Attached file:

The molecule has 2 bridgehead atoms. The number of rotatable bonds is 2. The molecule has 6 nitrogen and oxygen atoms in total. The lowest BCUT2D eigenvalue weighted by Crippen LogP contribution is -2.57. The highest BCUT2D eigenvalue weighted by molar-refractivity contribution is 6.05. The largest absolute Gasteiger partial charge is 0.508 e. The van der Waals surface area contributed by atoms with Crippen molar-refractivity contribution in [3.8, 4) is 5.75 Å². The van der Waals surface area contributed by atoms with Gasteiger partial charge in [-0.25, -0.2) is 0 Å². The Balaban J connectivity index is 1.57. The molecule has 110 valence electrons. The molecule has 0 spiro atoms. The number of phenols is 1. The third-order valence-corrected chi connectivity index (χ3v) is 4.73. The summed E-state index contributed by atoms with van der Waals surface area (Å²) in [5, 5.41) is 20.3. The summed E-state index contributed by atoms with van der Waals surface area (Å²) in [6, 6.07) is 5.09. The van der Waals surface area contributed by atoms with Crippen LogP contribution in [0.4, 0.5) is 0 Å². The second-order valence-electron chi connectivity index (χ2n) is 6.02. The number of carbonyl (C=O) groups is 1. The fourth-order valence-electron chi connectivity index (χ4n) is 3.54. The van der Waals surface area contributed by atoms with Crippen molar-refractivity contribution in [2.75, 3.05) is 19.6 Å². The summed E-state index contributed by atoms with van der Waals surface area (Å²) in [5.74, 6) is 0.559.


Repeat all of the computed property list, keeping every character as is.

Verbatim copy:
The molecule has 2 bridgehead atoms. The number of rotatable bonds is 2. The molecule has 6 nitrogen and oxygen atoms in total. The lowest BCUT2D eigenvalue weighted by Crippen LogP contribution is -2.57. The highest BCUT2D eigenvalue weighted by molar-refractivity contribution is 6.05. The largest absolute Gasteiger partial charge is 0.508 e. The van der Waals surface area contributed by atoms with Crippen molar-refractivity contribution in [3.8, 4) is 5.75 Å². The van der Waals surface area contributed by atoms with Gasteiger partial charge in [-0.25, -0.2) is 0 Å². The Balaban J connectivity index is 1.57. The molecule has 110 valence electrons. The molecule has 0 spiro atoms. The number of phenols is 1. The third-order valence-corrected chi connectivity index (χ3v) is 4.73. The summed E-state index contributed by atoms with van der Waals surface area (Å²) in [5, 5.41) is 20.3. The summed E-state index contributed by atoms with van der Waals surface area (Å²) in [6, 6.07) is 5.09. The van der Waals surface area contributed by atoms with Crippen LogP contribution in [0.4, 0.5) is 0 Å². The second-order valence-electron chi connectivity index (χ2n) is 6.02. The number of carbonyl (C=O) groups is 1. The fourth-order valence-electron chi connectivity index (χ4n) is 3.54. The van der Waals surface area contributed by atoms with Crippen molar-refractivity contribution in [2.75, 3.05) is 19.6 Å². The summed E-state index contributed by atoms with van der Waals surface area (Å²) in [5.74, 6) is 0.559.